Following a series of mergers that made it Canada’s largest credit union by membership—it serves more than half a million members in B.C.’s Lower Mainland and on Vancouver Island—Coast Capital Savings found itself torn between two cramped head offices. With the help of business furniture company Steelcase, it embarked on a consultation and design process to create a new home that addressed sticky issues raised by employees (everything from inconvenient parking to bad microwave smells).
Imagine a herring teaching a whale to swim in its school and you’ll have an idea of what Nurse Next Door (NND) just accomplished. The Vancouver-based in-home care franchisor announced February 8 that St. Joseph Health—the operator of 16 hospitals in southern California—has acquired 26 franchises, increasing Nurse Next Door’s stateside footprint by a third in one splash.
You get it: Investing in an index of stocks and bonds will outperform active management more often than not. But the strategy does have its drawbacks. For many investors the go-to vehicles for passive investing are exchange-traded funds (ETFs), which are bought and sold like stocks. And therein lies the problem. Each trade—whether you’re buying or selling—costs money (barring a few exceptions, but more on that later). Trading costs will vary by brokerage, but most typically charge around $10.
"The city wants to hone in on areas close to parks, schools, public amenities and main streets for new townhomes and low-rise apartments." Uh, that describes my home. (Make sure you spell my name right on the cheque.) https://t.co/sEnWStUzzJ via @vancouvermetro
Muck Rack makes it simple to find people, tweets, or articles that mention any name, keyword, company, hashtag etc. We've compiled this guide to help you make the most of your search.
Selecting a term
Start searching tweets, articles from media outlets, articles mentioned in tweets, journalists'
names, titles and bios with some suggested searches:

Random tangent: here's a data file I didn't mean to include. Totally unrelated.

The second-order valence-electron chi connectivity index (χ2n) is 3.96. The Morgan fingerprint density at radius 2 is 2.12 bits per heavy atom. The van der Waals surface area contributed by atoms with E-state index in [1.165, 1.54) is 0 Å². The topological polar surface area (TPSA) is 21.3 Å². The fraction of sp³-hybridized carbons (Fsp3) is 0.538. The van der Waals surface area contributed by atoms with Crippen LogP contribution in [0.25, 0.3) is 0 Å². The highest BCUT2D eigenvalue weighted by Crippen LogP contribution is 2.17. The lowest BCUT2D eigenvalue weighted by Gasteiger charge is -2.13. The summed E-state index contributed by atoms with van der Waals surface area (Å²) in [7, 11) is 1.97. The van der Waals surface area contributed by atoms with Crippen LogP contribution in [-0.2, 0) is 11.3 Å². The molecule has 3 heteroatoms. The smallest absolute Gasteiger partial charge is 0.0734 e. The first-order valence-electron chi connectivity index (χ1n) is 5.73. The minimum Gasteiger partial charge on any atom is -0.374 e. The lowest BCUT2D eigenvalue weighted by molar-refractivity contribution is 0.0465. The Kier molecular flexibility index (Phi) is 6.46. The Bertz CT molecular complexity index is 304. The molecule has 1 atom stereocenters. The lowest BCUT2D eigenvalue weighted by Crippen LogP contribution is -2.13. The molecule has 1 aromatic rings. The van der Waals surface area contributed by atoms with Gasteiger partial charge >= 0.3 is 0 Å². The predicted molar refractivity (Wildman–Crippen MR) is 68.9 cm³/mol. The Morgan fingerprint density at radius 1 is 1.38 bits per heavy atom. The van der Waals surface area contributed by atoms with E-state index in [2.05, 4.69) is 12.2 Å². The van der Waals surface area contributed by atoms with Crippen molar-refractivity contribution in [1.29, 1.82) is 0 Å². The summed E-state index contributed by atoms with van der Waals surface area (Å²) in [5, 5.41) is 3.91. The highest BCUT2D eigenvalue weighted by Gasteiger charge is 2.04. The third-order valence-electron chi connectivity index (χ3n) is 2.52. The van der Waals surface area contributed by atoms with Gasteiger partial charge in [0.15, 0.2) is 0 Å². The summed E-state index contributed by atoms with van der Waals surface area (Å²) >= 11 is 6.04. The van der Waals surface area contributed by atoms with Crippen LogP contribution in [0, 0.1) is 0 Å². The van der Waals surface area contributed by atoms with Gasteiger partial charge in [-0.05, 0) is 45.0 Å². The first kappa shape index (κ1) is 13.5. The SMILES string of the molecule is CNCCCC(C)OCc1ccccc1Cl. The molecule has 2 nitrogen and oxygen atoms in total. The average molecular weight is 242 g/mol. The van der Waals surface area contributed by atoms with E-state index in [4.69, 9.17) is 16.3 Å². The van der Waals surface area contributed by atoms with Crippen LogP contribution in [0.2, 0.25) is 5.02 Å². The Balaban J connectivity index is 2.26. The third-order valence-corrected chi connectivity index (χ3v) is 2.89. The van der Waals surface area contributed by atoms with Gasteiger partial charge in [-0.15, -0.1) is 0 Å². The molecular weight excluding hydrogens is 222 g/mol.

Companies or Topics (e.g. iPhone, Microsoft)
Phrases (e.g. "cloud computing") — use quotes to keep the terms together
Twitter handles (e.g. @username) — returns those who have mentioned or replied to
Names (e.g. "David Pogue")
Hashtags (e.g. #sxsw, #london2012)
Bio details (e.g. vegan, Olympics, father)
Muck Rack's Advanced Search allows for many boolean operators.
Find results that mention multiple specified terms, use AND or
+. For example, ensure each result contains both Elon Musk and Mark Zuckerberg by
searching Musk AND Zuckerberg or Musk + Zuckerberg.
Use the operators OR or , to broaden your search when you'd like either of
multiple terms to appear in results. (This is the default behavior of our search when no operators
are used). For example, results will contain either cake or cookie by searching cake OR cookie or cake,cookie
Use NOT or - to subtract results from your search. For
example, searching Disney will yield results about the Walt Disney Company as well as Walt Disney
World Resort. To exclude mentions of Disney World, search for Disney -World or Disney
When using one of these operators with a phrase, enclose it in quotation marks. For example, you can
find results about smartphones excluding Apple's iPhone 4S by searching smartphone -"iPhone
Exact case matching or punctuation
If you're searching for a brand name or keyword that relies on specific punctuation marks or capitalization, you can
find results that match your exact query by adding matchcase: before the keyword you're searching for, like matchcase:E*TRADE .
Use parentheses to separate multiple
boolean phrases. For example, to find journalists talking about having fun in Disney World or
Disneyland, search for ("disney world" OR disneyland) AND fun.
An asterisk can be used to search for any variation of a root word truncated by the asterisk. For example, searching for admin* will return results for administrator, administration, administer, administered, etc.
A near operator is an AND operator where you can control the distance between the words. You can vary the distance the near operation uses by adding a forward slash and number (between 0-99) such as strawberries NEAR/10 "whipped cream", which means the strawberries must exist within 10 words of "whipped cream".